Whether you’re big on celebrating Valentine’s Day or consider it to be nothing more than hype, one thing’s for sure: High-quality relationships are an essential ingredient of quality well-being and one of the pillars of what we at IIN call primary food.
Relationships, of course, don’t have to be romantic. They can be bonds we share with anyone, like family, friends, coworkers, neighbors, clients, and most importantly…ourselves! What counts is taking time to nurture the ones that infuse our lives with joy and fulfillment.
So, in the spirit of love – whatever that looks like for you – we’ve curated our staff’s favorite pieces of relationship advice to celebrate the connections we share with important people in our lives:
- True love is to accept people for who they are rather than seeking to improve or change them. – Roxi Ocasio
- Whether you leave or whether you stay, forgive them. – Marissa LaRocca
- Set and maintain your boundaries and individuality while in romantic relationships, including friendships. Many people get into relationships in search of their “better half,” believing that it’s other people’s responsibility to make them whole. However, discovering who you are, and getting clear about what deal breakers look like for you, sends healthy attractants into the atmosphere. These signals let your companions know that though you’ve chosen them, and they’ve chosen you, your wholeness is your responsibility, and you are the love of your life. Codependency, what’s that?! – Stefanie Fuentes
- It’s better to be smart than correct. – Heather Freudenthal
- Don’t take it so seriously. Bring out your inner child, play, and laugh! – Anne Greco
- One of my favorites is “A person who is nice to you but rude to the waiter is not a nice person.” And here’s one from me: When you hug a loved one, always massage their back. You’ll get more hugs. – Jim Turner
- My mom said it best: “Everybody’s got stuff – you just have to find someone whose stuff you can deal with.” – Wendy Dopkin
- Relationships take work, just like a full-time job. If you aren’t cultivating it or frequently checking in, things can be ignored, and resentment can build up. – Amy Kobos
- In the words of Esther Perel, “It takes two people to create a pattern, but only one to change it.” Such a beautiful and empowering reminder that we can’t change other people, but we can change how we respond. We can choose to take a step back and observe how we’re contributing to an unhelpful pattern, which allows us to make shifts. I’ve found that the smallest of shifts can make a world of difference. For example, waiting two seconds before I respond to avoid reacting or challenging myself to respond in a different way to see if that helps. – Jamie Wolff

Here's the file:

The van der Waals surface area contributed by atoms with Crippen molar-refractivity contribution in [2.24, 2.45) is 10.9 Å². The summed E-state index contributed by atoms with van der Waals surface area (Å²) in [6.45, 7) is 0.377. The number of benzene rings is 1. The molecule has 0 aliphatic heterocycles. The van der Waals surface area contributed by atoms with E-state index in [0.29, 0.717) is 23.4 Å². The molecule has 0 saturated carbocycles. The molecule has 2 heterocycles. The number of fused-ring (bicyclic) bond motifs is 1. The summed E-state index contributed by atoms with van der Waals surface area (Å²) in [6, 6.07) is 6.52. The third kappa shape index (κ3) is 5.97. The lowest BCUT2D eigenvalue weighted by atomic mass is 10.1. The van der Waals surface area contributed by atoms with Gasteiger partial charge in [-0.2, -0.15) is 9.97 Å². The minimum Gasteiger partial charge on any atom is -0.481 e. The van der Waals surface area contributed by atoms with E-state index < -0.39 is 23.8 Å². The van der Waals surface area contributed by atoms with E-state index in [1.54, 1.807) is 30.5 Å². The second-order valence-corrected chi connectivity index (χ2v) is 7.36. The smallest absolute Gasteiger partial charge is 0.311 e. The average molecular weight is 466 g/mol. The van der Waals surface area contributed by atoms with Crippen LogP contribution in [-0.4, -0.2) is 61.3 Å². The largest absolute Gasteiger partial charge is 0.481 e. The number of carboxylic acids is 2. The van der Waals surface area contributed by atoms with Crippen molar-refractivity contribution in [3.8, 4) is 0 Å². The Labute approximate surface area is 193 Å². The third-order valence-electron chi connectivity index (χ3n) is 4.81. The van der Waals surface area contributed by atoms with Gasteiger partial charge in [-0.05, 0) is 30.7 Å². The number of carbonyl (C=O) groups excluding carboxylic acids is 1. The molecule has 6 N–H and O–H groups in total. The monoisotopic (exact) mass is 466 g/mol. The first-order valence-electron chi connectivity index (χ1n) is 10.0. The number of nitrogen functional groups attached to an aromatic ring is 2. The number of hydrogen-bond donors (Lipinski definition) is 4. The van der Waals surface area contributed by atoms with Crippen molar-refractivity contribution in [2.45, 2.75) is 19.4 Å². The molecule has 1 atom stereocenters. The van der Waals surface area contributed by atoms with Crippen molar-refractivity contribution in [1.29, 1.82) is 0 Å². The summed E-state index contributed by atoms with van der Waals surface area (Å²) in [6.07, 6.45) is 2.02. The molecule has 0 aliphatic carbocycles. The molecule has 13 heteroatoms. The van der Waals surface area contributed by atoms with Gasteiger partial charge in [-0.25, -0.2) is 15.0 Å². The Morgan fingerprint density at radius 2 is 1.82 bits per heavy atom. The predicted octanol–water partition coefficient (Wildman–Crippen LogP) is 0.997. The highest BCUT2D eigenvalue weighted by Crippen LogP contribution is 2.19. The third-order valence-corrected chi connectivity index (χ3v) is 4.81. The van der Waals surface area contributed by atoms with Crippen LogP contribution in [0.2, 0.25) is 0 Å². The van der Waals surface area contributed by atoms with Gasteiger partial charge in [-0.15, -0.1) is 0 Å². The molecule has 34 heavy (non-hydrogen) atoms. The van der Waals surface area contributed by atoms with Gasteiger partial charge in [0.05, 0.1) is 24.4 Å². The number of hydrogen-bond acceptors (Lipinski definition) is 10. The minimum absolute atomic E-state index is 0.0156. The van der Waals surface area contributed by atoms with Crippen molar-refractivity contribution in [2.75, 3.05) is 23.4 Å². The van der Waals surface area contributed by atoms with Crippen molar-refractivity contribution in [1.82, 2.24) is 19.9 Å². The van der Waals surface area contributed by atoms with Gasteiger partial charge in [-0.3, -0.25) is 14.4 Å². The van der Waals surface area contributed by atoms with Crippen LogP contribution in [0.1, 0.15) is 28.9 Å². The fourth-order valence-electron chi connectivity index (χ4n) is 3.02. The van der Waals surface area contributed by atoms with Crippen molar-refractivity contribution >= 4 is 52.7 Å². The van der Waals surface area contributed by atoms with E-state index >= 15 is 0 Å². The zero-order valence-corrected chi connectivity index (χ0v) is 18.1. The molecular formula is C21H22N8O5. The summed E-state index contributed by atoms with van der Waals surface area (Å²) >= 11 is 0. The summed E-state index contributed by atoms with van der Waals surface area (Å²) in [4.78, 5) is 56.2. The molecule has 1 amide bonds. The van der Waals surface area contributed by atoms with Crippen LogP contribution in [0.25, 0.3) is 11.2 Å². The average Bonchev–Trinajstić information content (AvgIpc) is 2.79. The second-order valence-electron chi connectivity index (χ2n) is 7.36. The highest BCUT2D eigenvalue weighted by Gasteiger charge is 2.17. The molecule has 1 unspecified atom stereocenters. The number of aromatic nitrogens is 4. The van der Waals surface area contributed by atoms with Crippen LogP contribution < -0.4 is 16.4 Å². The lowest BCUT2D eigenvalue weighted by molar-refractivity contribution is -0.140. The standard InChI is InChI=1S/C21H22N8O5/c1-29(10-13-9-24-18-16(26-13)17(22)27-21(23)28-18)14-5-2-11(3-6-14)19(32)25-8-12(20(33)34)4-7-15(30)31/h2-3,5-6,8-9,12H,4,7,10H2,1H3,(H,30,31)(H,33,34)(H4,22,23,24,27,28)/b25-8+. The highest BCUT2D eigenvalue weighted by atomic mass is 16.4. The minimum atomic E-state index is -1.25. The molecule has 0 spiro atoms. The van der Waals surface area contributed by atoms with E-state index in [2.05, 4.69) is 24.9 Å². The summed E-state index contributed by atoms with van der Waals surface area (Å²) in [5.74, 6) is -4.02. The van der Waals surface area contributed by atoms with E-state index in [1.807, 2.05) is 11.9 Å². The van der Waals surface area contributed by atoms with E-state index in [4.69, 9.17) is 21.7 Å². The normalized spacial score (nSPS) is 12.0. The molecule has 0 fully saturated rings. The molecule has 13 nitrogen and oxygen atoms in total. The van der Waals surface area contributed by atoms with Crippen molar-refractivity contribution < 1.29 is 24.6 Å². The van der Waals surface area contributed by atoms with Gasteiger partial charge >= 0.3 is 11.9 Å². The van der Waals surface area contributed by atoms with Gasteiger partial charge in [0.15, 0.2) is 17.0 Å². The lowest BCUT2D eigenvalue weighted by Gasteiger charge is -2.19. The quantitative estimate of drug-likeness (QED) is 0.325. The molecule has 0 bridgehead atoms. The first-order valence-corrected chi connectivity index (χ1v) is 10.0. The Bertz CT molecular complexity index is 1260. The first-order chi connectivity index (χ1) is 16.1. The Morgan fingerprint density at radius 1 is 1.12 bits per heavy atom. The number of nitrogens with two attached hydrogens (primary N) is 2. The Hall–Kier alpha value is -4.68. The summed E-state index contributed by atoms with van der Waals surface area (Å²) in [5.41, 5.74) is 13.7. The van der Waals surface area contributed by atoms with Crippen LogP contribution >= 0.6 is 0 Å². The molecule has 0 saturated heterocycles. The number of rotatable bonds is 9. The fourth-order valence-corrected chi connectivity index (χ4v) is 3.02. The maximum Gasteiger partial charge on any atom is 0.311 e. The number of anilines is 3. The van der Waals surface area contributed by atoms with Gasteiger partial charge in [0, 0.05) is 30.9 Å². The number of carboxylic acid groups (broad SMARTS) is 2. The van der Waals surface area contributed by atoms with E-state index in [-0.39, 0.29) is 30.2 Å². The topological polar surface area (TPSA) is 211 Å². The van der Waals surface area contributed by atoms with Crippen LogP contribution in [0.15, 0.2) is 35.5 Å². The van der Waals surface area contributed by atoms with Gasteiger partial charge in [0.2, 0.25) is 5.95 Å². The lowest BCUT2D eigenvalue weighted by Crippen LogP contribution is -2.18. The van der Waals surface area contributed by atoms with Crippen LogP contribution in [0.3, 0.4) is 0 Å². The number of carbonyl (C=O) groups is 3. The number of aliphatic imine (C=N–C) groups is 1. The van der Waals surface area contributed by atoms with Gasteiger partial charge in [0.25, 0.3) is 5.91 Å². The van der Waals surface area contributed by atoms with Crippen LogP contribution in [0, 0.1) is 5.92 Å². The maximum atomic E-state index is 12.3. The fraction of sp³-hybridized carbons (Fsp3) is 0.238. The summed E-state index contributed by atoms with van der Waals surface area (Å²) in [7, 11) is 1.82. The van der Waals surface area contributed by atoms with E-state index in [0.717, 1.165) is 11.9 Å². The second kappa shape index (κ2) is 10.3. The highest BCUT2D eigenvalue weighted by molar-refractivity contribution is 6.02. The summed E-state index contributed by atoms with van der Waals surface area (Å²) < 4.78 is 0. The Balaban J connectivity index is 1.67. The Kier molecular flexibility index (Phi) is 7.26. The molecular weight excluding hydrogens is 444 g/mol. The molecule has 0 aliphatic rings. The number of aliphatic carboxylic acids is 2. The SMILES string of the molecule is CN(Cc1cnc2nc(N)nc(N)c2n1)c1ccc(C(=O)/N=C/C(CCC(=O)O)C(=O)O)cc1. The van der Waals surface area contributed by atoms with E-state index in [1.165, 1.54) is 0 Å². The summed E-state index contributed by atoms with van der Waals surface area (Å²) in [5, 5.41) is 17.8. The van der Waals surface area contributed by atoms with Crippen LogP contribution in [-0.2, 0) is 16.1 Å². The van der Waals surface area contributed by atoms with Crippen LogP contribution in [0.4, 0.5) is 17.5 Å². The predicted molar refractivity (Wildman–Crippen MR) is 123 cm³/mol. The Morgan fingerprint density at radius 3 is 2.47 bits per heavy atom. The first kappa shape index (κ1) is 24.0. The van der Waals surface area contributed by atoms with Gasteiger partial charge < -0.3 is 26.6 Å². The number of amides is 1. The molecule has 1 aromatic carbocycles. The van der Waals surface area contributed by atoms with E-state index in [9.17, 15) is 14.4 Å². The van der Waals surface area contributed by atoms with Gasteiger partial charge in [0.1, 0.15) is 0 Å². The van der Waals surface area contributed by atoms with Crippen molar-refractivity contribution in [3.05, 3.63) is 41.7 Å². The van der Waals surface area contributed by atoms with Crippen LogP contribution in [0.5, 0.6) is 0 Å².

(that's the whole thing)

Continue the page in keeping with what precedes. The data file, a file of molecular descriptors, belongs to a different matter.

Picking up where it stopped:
10. You can either be in a loving relationship, or you can feel the need to always be “right.” You cannot have both. – Jon Fischer
11. All relationships are unique. Recognize the one you have, honor it, celebrate it, and don’t feel you need to make it conform to something that is not realistic. – Anonymous
12. For years, I had been told by several people to read The Five Love Languages. When I finally did, it was eye-opening. Knowing your partner’s love language and teaching them about yours gives you a framework for conversation and action when someone isn’t feeling the love. – Tori Roggen
13. Several pounds of respect and kindness, mixed with a cupful of listening with love, topped with holding space for self is my go-to relationship recipe. – Janet Verney
14. Some friends are here for a season, some for a reason, some for a lifetime – no matter what, treasure them while they’re there. – Mary Walsh
15. I have a few favorites!
- Relationships are 100%/100%, not 50%/50%.
- Anything that bothers you for more than a few minutes or has happened numerous times, etc., is your issue to deal with – also said as "You are the common denominator in your relationships." If a problem comes up multiple times, especially across different relationships, you need to take responsibility for your part in creating that dynamic.
- Lastly, always give people the benefit of the doubt. Everyone is so different; you are not fighting about what you think you’re fighting about – there’s a misunderstanding of the value or meaning that’s being placed on, or underneath, the issue you are disagreeing about. Also said as “Everyone is always right” – you can’t argue with someone’s reality so the goal should be understanding…the other person’s reality and how to fit your realities together. – Tara Ryan
16. Live and let live. – Jim Curtis
We’d love to hear from you: What relationship advice do you live by? Share in the comments below! From the entire Integrative Nutrition team, Happy Valentine’s Day!
If you’re curious about relationships, primary food, and their role in improving our well-being, check out our curriculum today!